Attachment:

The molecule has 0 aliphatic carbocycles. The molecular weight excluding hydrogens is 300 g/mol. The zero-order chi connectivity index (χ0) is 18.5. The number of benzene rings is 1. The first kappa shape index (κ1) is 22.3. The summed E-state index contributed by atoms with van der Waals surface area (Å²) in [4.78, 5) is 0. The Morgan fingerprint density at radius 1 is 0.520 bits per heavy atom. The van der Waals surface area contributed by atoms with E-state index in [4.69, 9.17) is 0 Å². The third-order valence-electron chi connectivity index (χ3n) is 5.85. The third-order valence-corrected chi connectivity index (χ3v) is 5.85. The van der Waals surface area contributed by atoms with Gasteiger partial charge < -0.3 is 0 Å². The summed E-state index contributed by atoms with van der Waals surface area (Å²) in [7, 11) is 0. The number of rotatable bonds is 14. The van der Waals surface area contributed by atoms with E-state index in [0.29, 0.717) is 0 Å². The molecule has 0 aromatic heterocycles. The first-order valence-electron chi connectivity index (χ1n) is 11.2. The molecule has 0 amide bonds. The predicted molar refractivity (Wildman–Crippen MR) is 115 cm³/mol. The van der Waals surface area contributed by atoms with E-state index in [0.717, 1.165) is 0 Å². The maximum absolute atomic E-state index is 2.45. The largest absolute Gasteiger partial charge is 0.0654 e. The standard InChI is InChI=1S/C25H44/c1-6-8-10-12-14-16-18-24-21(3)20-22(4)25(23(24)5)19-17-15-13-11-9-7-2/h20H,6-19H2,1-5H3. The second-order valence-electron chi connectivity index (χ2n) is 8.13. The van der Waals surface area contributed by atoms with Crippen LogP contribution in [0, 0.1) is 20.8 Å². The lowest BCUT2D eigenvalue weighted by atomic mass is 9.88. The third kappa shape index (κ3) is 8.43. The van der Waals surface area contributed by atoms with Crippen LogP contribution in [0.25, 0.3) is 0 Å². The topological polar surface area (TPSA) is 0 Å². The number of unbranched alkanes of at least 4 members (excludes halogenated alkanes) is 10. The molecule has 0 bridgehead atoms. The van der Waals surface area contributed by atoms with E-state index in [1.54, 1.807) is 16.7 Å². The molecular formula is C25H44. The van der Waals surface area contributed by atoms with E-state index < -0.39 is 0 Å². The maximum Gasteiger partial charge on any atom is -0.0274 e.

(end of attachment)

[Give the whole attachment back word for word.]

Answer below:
The molecule has 0 aliphatic carbocycles. The molecular weight excluding hydrogens is 300 g/mol. The zero-order chi connectivity index (χ0) is 18.5. The number of benzene rings is 1. The first kappa shape index (κ1) is 22.3. The summed E-state index contributed by atoms with van der Waals surface area (Å²) in [4.78, 5) is 0. The Morgan fingerprint density at radius 1 is 0.520 bits per heavy atom. The van der Waals surface area contributed by atoms with E-state index in [4.69, 9.17) is 0 Å². The third-order valence-electron chi connectivity index (χ3n) is 5.85. The third-order valence-corrected chi connectivity index (χ3v) is 5.85. The van der Waals surface area contributed by atoms with Gasteiger partial charge < -0.3 is 0 Å². The summed E-state index contributed by atoms with van der Waals surface area (Å²) in [7, 11) is 0. The number of rotatable bonds is 14. The van der Waals surface area contributed by atoms with E-state index in [0.29, 0.717) is 0 Å². The molecule has 0 aromatic heterocycles. The first-order valence-electron chi connectivity index (χ1n) is 11.2. The molecule has 0 amide bonds. The predicted molar refractivity (Wildman–Crippen MR) is 115 cm³/mol. The van der Waals surface area contributed by atoms with E-state index in [0.717, 1.165) is 0 Å². The maximum absolute atomic E-state index is 2.45. The largest absolute Gasteiger partial charge is 0.0654 e. The standard InChI is InChI=1S/C25H44/c1-6-8-10-12-14-16-18-24-21(3)20-22(4)25(23(24)5)19-17-15-13-11-9-7-2/h20H,6-19H2,1-5H3. The second-order valence-electron chi connectivity index (χ2n) is 8.13. The van der Waals surface area contributed by atoms with Crippen LogP contribution in [0, 0.1) is 20.8 Å². The lowest BCUT2D eigenvalue weighted by atomic mass is 9.88. The third kappa shape index (κ3) is 8.43. The van der Waals surface area contributed by atoms with Crippen LogP contribution in [0.25, 0.3) is 0 Å². The topological polar surface area (TPSA) is 0 Å². The number of unbranched alkanes of at least 4 members (excludes halogenated alkanes) is 10. The molecule has 0 bridgehead atoms. The van der Waals surface area contributed by atoms with E-state index in [1.54, 1.807) is 16.7 Å². The molecular formula is C25H44. The van der Waals surface area contributed by atoms with E-state index < -0.39 is 0 Å². The maximum Gasteiger partial charge on any atom is -0.0274 e.